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Integrated Corridor Management Analysis, Modeling, and Simulation

Integrated Corridor Management Analysis, Modeling, and Simulation

With ICM, the various partner agencies manage the transportation corridor as a system
rather than the traditional approach of managing individual assets.
With ICM, the various partner agencies manage the transportation corridor as a system rather than the traditional approach of managing individual assets.

The U.S. Department of Transportation (USDOT) launched the 5-year, multimodal Integrated Corridor Management (ICM) initiative in 2005 to help mitigate bottlenecks, manage congestion, and empower travelers to make more informed travel choices through actionable information. In 2006, the USDOT selected 8 Pioneer Sites to partner with and define their concepts of operations and requirements for the ICM initiative. The Pioneer Sites include Oakland and San Diego, CA; Dallas, Houston and San Antonio, TX; Montgomery County, MD; Seattle, WA; and Minneapolis, MN.

Transportation corridor operators and managers can employ an array of ICM strategies to improve the movement of people and goods. With so many choices, agencies are interested in analyzing the potential benefits of the various approaches to help them decide on specific ICM strategies to implement. The USDOT developed the ICM analysis, modeling, and simulation (AMS) methodology, which combines elements of existing models to support comprehensive assessment of ICM strategies not available today through any single tool. The AMS approach enables corridor managers to:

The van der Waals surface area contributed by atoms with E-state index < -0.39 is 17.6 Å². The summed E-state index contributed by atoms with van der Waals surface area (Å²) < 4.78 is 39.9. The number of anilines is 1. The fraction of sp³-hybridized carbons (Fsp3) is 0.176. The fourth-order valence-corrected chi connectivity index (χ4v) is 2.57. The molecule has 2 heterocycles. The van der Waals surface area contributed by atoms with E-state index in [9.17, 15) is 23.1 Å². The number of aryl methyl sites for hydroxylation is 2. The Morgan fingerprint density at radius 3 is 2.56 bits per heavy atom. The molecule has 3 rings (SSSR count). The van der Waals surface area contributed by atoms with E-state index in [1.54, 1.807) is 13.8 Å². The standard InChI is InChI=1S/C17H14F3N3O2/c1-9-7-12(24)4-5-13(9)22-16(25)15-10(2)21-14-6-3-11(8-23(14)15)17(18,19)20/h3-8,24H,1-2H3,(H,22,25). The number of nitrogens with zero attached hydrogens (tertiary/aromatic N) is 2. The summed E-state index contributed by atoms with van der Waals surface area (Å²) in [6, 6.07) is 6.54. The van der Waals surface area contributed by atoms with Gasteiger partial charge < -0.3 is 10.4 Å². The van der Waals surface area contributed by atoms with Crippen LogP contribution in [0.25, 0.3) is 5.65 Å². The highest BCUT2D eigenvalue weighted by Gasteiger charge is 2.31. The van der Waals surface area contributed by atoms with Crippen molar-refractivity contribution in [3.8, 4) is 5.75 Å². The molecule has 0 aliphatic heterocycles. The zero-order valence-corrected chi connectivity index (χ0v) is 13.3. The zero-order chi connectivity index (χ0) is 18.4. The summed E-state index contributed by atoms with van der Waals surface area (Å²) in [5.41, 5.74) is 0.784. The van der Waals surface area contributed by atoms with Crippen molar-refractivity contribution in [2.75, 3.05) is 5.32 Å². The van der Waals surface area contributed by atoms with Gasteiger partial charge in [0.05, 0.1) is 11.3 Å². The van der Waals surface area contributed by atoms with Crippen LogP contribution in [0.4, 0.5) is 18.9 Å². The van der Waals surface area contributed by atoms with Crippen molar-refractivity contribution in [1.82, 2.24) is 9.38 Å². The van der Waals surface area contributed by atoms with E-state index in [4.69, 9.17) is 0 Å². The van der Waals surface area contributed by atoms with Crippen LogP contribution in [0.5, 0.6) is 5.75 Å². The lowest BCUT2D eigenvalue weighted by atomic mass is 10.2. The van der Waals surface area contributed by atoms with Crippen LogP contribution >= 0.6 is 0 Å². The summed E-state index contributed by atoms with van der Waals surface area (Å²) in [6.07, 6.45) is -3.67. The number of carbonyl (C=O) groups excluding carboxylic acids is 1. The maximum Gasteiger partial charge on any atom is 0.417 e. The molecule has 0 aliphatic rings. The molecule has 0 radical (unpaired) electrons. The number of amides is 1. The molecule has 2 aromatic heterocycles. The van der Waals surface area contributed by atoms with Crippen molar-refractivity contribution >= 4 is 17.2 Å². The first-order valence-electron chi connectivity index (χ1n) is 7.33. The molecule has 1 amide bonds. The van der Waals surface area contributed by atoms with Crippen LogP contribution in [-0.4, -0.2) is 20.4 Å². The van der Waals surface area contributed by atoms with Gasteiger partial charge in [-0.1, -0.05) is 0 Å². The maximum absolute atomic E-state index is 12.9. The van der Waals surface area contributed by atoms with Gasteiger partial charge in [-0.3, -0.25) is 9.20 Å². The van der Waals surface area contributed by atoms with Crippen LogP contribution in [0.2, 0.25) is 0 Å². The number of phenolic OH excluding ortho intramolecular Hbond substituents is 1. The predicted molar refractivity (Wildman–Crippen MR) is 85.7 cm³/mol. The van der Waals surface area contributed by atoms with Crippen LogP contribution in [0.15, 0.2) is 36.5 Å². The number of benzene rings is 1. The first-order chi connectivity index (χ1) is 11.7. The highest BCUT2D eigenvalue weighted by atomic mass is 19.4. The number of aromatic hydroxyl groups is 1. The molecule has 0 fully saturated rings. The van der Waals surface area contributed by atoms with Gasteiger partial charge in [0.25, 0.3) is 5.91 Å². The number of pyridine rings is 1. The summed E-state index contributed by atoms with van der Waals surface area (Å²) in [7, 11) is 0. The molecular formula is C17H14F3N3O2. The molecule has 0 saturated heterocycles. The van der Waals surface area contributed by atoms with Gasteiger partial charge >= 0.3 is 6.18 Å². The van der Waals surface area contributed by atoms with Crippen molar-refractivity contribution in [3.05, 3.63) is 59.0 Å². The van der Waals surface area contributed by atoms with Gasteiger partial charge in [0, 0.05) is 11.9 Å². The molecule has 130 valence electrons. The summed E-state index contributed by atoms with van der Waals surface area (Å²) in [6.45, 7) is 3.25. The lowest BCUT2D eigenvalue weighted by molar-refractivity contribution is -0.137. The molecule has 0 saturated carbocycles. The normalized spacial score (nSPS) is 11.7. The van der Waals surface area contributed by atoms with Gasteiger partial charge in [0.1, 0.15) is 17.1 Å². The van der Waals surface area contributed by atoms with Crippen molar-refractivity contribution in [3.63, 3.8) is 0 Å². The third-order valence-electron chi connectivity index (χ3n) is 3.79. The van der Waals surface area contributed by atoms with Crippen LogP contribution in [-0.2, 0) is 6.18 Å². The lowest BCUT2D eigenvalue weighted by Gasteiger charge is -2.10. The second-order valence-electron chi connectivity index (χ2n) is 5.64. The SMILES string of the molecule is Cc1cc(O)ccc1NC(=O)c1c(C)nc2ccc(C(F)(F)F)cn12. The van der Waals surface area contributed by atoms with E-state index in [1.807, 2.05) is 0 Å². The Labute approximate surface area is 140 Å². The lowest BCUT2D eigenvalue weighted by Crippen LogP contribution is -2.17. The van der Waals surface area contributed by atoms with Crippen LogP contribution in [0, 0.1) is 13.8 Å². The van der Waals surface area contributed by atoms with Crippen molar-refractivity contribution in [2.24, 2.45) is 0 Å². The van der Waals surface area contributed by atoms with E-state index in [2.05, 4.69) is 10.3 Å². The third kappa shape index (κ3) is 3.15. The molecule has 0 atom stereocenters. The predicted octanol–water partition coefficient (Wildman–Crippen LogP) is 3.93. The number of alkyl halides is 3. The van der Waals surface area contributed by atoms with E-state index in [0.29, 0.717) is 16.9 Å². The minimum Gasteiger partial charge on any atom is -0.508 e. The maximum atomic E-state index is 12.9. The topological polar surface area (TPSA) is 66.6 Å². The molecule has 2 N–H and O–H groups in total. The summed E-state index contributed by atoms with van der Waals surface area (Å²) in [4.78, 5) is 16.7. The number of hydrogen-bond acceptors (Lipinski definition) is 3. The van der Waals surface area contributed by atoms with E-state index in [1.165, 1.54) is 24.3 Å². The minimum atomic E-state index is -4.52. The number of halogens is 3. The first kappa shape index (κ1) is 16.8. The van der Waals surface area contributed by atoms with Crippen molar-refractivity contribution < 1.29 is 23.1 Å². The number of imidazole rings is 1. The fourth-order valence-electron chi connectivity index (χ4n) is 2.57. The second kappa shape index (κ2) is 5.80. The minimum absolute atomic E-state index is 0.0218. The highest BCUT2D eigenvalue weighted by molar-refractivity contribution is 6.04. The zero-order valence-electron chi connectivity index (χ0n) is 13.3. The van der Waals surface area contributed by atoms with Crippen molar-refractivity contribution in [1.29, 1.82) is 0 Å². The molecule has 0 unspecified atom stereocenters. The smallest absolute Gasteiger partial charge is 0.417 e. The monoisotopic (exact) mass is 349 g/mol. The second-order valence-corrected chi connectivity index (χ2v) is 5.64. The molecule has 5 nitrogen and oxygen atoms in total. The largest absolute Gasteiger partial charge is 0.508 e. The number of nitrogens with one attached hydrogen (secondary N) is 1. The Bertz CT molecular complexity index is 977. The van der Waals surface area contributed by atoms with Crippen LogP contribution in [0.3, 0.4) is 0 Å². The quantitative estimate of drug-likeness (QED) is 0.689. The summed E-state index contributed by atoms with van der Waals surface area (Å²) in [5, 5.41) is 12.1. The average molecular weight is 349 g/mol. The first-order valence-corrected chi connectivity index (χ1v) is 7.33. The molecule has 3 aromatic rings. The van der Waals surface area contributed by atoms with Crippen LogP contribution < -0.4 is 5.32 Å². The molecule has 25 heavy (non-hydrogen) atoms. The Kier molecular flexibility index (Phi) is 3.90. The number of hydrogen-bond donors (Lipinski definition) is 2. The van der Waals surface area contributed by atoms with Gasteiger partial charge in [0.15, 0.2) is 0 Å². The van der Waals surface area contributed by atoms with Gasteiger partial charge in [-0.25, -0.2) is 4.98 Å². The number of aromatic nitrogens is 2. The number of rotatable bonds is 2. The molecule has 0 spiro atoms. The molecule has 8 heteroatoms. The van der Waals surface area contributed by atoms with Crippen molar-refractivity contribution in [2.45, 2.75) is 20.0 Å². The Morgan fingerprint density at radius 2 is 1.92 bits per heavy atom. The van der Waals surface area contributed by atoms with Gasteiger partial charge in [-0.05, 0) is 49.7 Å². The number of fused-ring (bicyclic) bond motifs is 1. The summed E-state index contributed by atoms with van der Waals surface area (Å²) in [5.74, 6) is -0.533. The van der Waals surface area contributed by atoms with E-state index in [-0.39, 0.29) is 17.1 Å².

• Select and apply the most effective ICM strategies,
  • Invest with confidence, and
  • Continually improve implementation of ICM strategies.

In order to validate the AMS approach, Interstate 880 (I-880) in the San Francisco Bay Area was selected to serve as a test corridor. Using historical data, analysts examined the potential implications of specific sample ICM strategies under a variety of conditions along the corridor. Preliminary results from AMS of the test corridor suggest:

  • ICM will help reduce congestion and improve productivity of the nation's transportation corridors.
  • Benefits of ICM strategies appear to be greatest under conditions of traffic congestion due to heavy demand and/or incidents.
  • Dynamically applying ICM strategies in combination across a corridor reduced congestion and improved the overall productivity of the transportation system.
The USDOT has selected Pioneer Sites to apply analysis, modeling, and simulation (AMS) methodology on those sites' proposed integrated corridor management systems. Highway, arterial, and transit data are being analyzed to support AMS efforts.
The USDOT has selected Pioneer Sites to apply analysis, modeling, and simulation (AMS) methodology on those sites' proposed integrated corridor management systems. Highway, arterial, and transit data are being analyzed to support AMS efforts.

In late 2008, the USDOT selected three of the eight ICM Pioneer Sites to conduct AMS on their proposed integrated corridor management systems. The selected sites-Dallas, Texas; Minneapolis, Minnesota; and San Diego, California-have the data, modeling and simulation tools and well-described ICMS needed to support analysis and are in the process of developing experimental plans. They are currently developing AMS experimental plans and evaluating the highway, arterial and transit data available to support AMS and ICM decision support systems. The analysis should be completed by the summer of 2009.

For more information on AMS or the USDOT ICM Initiative, please visit: http://www.its.dot.gov/icms/index.htm.